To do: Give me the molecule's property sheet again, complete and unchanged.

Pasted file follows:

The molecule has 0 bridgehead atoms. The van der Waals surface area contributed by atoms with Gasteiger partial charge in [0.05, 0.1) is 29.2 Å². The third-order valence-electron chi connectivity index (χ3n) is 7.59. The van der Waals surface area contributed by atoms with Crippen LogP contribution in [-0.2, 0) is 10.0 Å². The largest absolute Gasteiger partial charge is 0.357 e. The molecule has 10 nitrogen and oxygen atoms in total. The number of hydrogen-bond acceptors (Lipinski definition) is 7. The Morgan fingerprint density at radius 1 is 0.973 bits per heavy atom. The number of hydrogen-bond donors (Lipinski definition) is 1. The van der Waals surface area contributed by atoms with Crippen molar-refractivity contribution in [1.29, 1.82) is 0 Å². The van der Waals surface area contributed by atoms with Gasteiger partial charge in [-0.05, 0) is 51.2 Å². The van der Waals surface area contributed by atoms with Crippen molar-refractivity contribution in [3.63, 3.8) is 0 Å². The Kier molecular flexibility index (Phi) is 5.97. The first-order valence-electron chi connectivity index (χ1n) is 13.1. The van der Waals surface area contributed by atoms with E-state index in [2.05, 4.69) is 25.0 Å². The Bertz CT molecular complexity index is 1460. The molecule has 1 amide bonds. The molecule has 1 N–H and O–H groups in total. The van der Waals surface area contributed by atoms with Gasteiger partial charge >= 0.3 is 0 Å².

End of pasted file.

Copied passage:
The molecule has 0 bridgehead atoms. The van der Waals surface area contributed by atoms with Gasteiger partial charge in [0.05, 0.1) is 29.2 Å². The third-order valence-electron chi connectivity index (χ3n) is 7.59. The van der Waals surface area contributed by atoms with Crippen LogP contribution in [-0.2, 0) is 10.0 Å². The largest absolute Gasteiger partial charge is 0.357 e. The molecule has 10 nitrogen and oxygen atoms in total. The number of hydrogen-bond acceptors (Lipinski definition) is 7. The Morgan fingerprint density at radius 1 is 0.973 bits per heavy atom. The number of hydrogen-bond donors (Lipinski definition) is 1. The van der Waals surface area contributed by atoms with Crippen molar-refractivity contribution in [1.29, 1.82) is 0 Å². The van der Waals surface area contributed by atoms with Gasteiger partial charge in [-0.05, 0) is 51.2 Å². The van der Waals surface area contributed by atoms with Crippen molar-refractivity contribution in [3.63, 3.8) is 0 Å². The Kier molecular flexibility index (Phi) is 5.97. The first-order valence-electron chi connectivity index (χ1n) is 13.1. The van der Waals surface area contributed by atoms with E-state index in [2.05, 4.69) is 25.0 Å². The Bertz CT molecular complexity index is 1460. The molecule has 1 amide bonds. The molecule has 1 N–H and O–H groups in total. The van der Waals surface area contributed by atoms with Gasteiger partial charge >= 0.3 is 0 Å².